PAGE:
There's also jalapeno or other green chile powder, which unsurprisingly adds a different flavor than the smoked paprika-esque flavor of adding cayenne/red chiles. Some spices like cumin and of course (black/white/green) pepper will accentuate the heat.
 

smokeymose

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Did those ribs have a packing date? Doesn't surprise me at all that you/anyone would prefer them, as thin as ribs are they cure/get permeated real quickly.

As for rubs, I'd start making your own. Take notes and make enough extra each time for at least one more cook in case you really like it. As for heat, unless you go through a ton of cayenne, you are better off buying red chile flakes/crushed red pepper and powdering them before each use. They'll stay noticeably fresher for longer. I go a step further and buy bulk dried chiles from a hispanic market for $1-5/lb.

There's also jalapeno or other green chile powder, which unsurprisingly adds a different flavor than the smoked paprika-esque flavor of adding cayenne/red chiles. Some spices like cumin and of course (black/white/green) pepper will accentuate the heat.
How do you powder the chilis? There are several hispanic markets near me where they have dried and fresh peppers cheap.
 

noggin

Fire Starter
66
14
Joined Dec 27, 2013
Did those ribs have a packing date? Doesn't surprise me at all that you/anyone would prefer them, as thin as ribs are they cure/get permeated real quickly.
Would applying the rub the night before they go on the smoker make a significant difference? I rubbed the ribs only about an hour, maybe ninety minutes, before they went on the smoker. I just left them on the counter at room temperature.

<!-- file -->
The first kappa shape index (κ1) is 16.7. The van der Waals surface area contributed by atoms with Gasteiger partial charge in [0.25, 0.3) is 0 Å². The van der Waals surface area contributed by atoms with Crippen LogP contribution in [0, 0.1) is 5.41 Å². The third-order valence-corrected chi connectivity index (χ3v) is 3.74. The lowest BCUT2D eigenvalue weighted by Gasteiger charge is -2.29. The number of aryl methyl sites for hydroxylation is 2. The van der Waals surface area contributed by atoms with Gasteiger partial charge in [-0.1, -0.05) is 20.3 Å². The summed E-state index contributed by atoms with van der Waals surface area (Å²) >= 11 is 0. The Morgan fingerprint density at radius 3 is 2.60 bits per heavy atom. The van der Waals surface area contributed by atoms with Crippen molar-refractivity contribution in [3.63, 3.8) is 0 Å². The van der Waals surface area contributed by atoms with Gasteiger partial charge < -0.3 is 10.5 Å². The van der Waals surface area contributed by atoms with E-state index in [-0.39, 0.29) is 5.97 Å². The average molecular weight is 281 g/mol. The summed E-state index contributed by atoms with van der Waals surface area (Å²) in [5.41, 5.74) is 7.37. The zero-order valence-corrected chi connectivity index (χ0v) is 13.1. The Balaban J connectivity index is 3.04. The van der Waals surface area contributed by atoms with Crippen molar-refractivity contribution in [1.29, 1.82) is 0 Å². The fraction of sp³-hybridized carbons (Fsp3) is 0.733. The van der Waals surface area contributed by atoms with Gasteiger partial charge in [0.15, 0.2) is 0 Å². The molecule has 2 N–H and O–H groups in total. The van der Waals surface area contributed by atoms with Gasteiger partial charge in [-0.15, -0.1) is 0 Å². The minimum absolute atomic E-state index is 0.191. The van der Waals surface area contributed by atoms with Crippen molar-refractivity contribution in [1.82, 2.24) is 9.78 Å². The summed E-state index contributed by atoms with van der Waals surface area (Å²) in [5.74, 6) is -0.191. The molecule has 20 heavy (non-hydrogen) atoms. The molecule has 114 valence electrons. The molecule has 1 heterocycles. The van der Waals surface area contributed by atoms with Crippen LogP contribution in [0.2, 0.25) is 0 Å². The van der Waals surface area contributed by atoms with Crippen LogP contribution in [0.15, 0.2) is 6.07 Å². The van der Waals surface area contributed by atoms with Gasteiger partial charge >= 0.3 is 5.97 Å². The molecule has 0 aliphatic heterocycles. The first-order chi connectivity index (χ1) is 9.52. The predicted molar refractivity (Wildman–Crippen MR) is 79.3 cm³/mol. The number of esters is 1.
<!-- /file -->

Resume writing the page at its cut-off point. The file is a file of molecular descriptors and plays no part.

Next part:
smokeymose

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Would applying the rub the night before they go on the smoker make a significant difference? I rubbed the ribs only about an hour, maybe ninety minutes, before they went on the smoker. I just left them on the counter at room temperature.
IMO no. I do them just like you did.
 

Hamdrew

Smoking Fanatic
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Joined Jan 17, 2021
How do you powder the chilis? There are several hispanic markets near me where they have dried and fresh peppers cheap.
I have 3 coffee grinders, only 1 for coffee lol.
Ops_4AJVmqyS7yL9uEjH9IV38QgHWOPIiK8xaldYg&usqp=CAE.jpg
This one I use for "small batch" got on sale for $10, and i have a bigger ($15) Mr. Coffee for when i want to fill up a full jar.

rawhamsteaks.jpg


I got the above pasillas and chile de arbols from a hispanic market myself; Crazy being able to leave with a dozen tamales for dinner and several pounds of chiles for less than the price of a couple big Spice Island/whatever-brand jars!
 

Hamdrew

Smoking Fanatic
561
817
Joined Jan 17, 2021
Would applying the rub the night before they go on the smoker make a significant difference? I rubbed the ribs only about an hour, maybe ninety minutes, before they went on the smoker. I just left them on the counter at room temperature.
Overnight yes, as well as help the pellicle form, but you gotta have room in the refrigerator. You can also use a ton of salt and sugar to pretty much cure them overnight, just rinse off the excess before (drying, and) applying the rub
 

smokeymose

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Joined Aug 13, 2015
I have 3 coffee grinders, only 1 for coffee lol.
View attachment 496472
This one I use for "small batch" got on sale for $10, and i have a bigger ($15) Mr. Coffee for when i want to fill up a full jar.

View attachment 496471

I got the above pasillas and chile de arbols from a hispanic market myself; Crazy being able to leave with a dozen tamales for dinner and several pounds of chiles for less than the price of a couple big Spice Island/whatever-brand jars!
Cool! I have a "Mr Coffee" grinder that I use for busting up whole spices for Pastrami rub. I'll give dried peppers a try.